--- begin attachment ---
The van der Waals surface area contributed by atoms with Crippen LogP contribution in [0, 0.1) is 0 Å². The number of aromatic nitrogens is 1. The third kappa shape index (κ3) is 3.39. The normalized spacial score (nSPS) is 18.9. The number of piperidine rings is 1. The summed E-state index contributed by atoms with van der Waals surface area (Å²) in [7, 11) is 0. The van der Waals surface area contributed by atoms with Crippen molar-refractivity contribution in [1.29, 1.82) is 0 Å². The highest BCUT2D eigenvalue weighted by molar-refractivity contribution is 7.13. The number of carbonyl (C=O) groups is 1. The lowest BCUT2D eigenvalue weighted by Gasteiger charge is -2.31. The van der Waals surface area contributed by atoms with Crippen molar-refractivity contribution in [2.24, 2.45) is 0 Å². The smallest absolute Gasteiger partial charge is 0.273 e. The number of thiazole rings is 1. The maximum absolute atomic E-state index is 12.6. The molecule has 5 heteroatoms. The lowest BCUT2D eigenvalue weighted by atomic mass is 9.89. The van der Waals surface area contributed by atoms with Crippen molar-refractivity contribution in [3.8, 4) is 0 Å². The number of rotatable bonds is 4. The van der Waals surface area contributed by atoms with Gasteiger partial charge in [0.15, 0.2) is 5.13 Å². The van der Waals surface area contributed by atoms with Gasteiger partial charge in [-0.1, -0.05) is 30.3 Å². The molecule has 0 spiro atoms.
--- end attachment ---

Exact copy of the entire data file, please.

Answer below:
The van der Waals surface area contributed by atoms with Crippen LogP contribution in [0, 0.1) is 0 Å². The number of aromatic nitrogens is 1. The third kappa shape index (κ3) is 3.39. The normalized spacial score (nSPS) is 18.9. The number of piperidine rings is 1. The summed E-state index contributed by atoms with van der Waals surface area (Å²) in [7, 11) is 0. The van der Waals surface area contributed by atoms with Crippen molar-refractivity contribution in [1.29, 1.82) is 0 Å². The highest BCUT2D eigenvalue weighted by molar-refractivity contribution is 7.13. The number of carbonyl (C=O) groups is 1. The lowest BCUT2D eigenvalue weighted by Gasteiger charge is -2.31. The van der Waals surface area contributed by atoms with Crippen molar-refractivity contribution in [2.24, 2.45) is 0 Å². The smallest absolute Gasteiger partial charge is 0.273 e. The number of thiazole rings is 1. The maximum absolute atomic E-state index is 12.6. The molecule has 5 heteroatoms. The lowest BCUT2D eigenvalue weighted by atomic mass is 9.89. The van der Waals surface area contributed by atoms with Crippen molar-refractivity contribution in [3.8, 4) is 0 Å². The number of rotatable bonds is 4. The van der Waals surface area contributed by atoms with Gasteiger partial charge in [0.15, 0.2) is 5.13 Å². The van der Waals surface area contributed by atoms with Gasteiger partial charge in [-0.1, -0.05) is 30.3 Å². The molecule has 0 spiro atoms.